Neko Case’s eighth solo album, Hell-On, is her most conceptually diverse to date. The Lynchian atmospherics are at an all-time high, as is her creative ambition. Following a tragic house fire and some deeply disturbing personal legal dramas, Case’s first self-produced album is one of her finest.
Much like her creative peers, Neko Case's music has always encompassed elements of moody, dark, and perturbed folk, aberrantly blended with an Americana twang and a bit of an outlaw attitude. On her eighth studio album — and first self-produced — it comes as a surprise when Case's typical tropes of heartbroken Spaghetti Western love songs have grown to grander arrangements, more focused on audial stimulation than crafting any sort of mood. The kicker? Hell-On is one of Case's moodiest solo records to date.
Case's songs have always evolved, unwinding and contorting themselves, gutting themselves until they're half dead and bleeding. Never before have they been as wild and human as those on Hell-On. Arrangements and found sounds unfold around Case's breathtaking and achingly painful voice, while it remains still, undisturbed, and utterly resonant. Take "Halls of Sarah" for example — what begins as a simple acoustic guitar twang transfigures into a triumphant blast of grace and soaring backing vocals.
On "Curse of the I-5 Corridor", Case's songwriting is painstakingly evocative, spelling "I miss the smell of mystery / Reverb leaking out of tavern doors and not knowing how the sounds are made / So I left home and faked my ID / I fucked every man that I wanted to be." Though these may be distant, long forgotten memories of Case's, when they're delivered, they feel like somebody pressing down on a bruise that you forgot was even there.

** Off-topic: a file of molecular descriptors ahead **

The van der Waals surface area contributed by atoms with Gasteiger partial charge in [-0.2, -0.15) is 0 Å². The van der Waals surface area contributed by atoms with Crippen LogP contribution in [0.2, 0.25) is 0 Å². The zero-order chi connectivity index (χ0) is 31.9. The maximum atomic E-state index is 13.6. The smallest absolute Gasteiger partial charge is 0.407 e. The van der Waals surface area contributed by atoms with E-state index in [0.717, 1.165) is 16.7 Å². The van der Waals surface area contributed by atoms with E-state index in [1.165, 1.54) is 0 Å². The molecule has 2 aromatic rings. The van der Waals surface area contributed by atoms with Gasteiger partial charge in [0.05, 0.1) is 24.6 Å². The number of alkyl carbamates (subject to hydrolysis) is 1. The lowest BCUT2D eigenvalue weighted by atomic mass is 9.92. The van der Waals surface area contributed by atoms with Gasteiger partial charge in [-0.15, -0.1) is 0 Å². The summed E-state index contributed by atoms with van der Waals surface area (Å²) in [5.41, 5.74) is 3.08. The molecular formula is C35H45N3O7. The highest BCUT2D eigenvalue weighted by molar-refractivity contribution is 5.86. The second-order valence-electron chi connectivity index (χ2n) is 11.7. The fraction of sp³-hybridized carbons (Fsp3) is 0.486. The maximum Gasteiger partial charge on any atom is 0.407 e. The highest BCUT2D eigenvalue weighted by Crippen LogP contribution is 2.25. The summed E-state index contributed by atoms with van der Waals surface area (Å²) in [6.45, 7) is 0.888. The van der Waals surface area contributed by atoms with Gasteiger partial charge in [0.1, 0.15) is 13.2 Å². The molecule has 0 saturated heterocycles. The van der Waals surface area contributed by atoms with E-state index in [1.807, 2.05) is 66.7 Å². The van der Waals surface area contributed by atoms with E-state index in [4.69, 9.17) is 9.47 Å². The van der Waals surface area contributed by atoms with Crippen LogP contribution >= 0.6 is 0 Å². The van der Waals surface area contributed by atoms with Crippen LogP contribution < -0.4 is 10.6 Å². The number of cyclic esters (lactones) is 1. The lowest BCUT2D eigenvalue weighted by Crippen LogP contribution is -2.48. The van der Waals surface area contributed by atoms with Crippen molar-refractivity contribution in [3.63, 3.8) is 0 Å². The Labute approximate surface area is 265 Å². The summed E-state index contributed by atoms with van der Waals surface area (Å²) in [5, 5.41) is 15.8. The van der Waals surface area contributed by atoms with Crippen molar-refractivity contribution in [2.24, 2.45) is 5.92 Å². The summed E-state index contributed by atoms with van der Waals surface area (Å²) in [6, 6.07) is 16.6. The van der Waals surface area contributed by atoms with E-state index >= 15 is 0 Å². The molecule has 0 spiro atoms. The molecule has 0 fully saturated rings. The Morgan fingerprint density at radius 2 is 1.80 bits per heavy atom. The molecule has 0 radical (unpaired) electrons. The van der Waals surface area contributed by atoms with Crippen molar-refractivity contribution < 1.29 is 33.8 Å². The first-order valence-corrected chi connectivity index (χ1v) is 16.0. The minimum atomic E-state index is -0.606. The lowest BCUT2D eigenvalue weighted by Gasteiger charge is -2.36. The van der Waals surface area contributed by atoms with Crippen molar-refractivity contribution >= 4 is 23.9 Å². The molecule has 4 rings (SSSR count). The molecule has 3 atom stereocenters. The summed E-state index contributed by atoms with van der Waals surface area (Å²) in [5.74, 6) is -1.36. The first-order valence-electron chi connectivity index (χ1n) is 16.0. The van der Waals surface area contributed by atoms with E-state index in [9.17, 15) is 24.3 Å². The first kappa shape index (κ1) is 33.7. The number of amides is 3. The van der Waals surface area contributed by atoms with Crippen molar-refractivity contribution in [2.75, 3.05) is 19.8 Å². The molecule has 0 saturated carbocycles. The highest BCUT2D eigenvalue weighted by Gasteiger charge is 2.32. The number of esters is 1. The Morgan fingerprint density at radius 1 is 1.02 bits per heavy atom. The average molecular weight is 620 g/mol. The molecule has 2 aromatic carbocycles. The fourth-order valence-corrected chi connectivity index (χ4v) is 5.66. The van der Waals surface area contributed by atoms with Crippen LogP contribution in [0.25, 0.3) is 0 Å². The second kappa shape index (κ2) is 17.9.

However, as flawless as Case's presence may be on Hell-On, the cohesiveness often slips with the guest vocal appearances, such as "Sleep All Summer", a moody duet with Archers of Loaf frontman Eric Bachmann. While Case's voice is memorable and comforting as it slips through the cracks in the walls, Bachmann's voice is so stale and hyper-masculine that it completely diminishes Case's typical grandeur.
Having said that, these moments are scarce and hard to find across Hell-On, and they are mostly forgotten with the handful of other vocal features, such as Kelly Hogan and Nora O'Connor, both featured on the closing track "Pitch Or Honey", a wild and keyboard-heavy track that often leads Case into a direction that sounds like some form of strange, ambient-folk, while both Hogan and O'Connor's backing vocals soar, and the tempo begins to climb upwards. Case is no stranger to this sort of control within a song.
As Neko Case gets older, her songwriting and overall musicianship have no intention of plateauing. Instead, they grow with her, and the end result is always something organic and strangely beautiful. Case's voice is a forceful presence that echoes in the back alleys of every dive bar, tavern, and club that every veteran band or up-and-comer plays at, becoming one with the "reverb leaking out of tavern doors." Neko Case is a musical wallflower, immersing herself with the echoes, becoming one. Let's just hope those echoes keep coming.